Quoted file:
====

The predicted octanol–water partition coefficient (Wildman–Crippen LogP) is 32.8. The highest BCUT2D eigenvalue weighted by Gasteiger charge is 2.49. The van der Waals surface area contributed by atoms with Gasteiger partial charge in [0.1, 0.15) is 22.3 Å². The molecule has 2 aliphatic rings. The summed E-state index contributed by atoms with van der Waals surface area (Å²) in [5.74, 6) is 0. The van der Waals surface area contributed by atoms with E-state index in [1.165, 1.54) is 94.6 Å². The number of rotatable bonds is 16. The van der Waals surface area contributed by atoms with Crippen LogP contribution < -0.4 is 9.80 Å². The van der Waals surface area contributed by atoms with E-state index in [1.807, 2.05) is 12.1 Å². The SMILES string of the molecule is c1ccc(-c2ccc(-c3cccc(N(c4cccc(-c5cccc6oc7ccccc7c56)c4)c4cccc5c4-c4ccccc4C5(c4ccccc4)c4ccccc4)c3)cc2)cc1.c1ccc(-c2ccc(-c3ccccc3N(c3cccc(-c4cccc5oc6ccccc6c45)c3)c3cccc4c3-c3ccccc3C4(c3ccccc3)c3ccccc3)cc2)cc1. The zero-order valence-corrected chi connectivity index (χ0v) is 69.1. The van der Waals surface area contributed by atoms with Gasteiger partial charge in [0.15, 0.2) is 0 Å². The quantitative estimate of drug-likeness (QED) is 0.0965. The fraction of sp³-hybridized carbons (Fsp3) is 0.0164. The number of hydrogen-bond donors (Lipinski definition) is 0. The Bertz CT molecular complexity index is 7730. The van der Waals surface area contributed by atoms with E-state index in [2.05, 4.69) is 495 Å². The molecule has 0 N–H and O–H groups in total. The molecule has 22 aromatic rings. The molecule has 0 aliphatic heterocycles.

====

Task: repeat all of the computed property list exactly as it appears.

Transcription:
The predicted octanol–water partition coefficient (Wildman–Crippen LogP) is 32.8. The highest BCUT2D eigenvalue weighted by Gasteiger charge is 2.49. The van der Waals surface area contributed by atoms with Gasteiger partial charge in [0.1, 0.15) is 22.3 Å². The molecule has 2 aliphatic rings. The summed E-state index contributed by atoms with van der Waals surface area (Å²) in [5.74, 6) is 0. The van der Waals surface area contributed by atoms with E-state index in [1.165, 1.54) is 94.6 Å². The number of rotatable bonds is 16. The van der Waals surface area contributed by atoms with Crippen LogP contribution < -0.4 is 9.80 Å². The van der Waals surface area contributed by atoms with E-state index in [1.807, 2.05) is 12.1 Å². The SMILES string of the molecule is c1ccc(-c2ccc(-c3cccc(N(c4cccc(-c5cccc6oc7ccccc7c56)c4)c4cccc5c4-c4ccccc4C5(c4ccccc4)c4ccccc4)c3)cc2)cc1.c1ccc(-c2ccc(-c3ccccc3N(c3cccc(-c4cccc5oc6ccccc6c45)c3)c3cccc4c3-c3ccccc3C4(c3ccccc3)c3ccccc3)cc2)cc1. The zero-order valence-corrected chi connectivity index (χ0v) is 69.1. The van der Waals surface area contributed by atoms with Gasteiger partial charge in [0.15, 0.2) is 0 Å². The quantitative estimate of drug-likeness (QED) is 0.0965. The fraction of sp³-hybridized carbons (Fsp3) is 0.0164. The number of hydrogen-bond donors (Lipinski definition) is 0. The Bertz CT molecular complexity index is 7730. The van der Waals surface area contributed by atoms with E-state index in [2.05, 4.69) is 495 Å². The molecule has 0 N–H and O–H groups in total. The molecule has 22 aromatic rings. The molecule has 0 aliphatic heterocycles.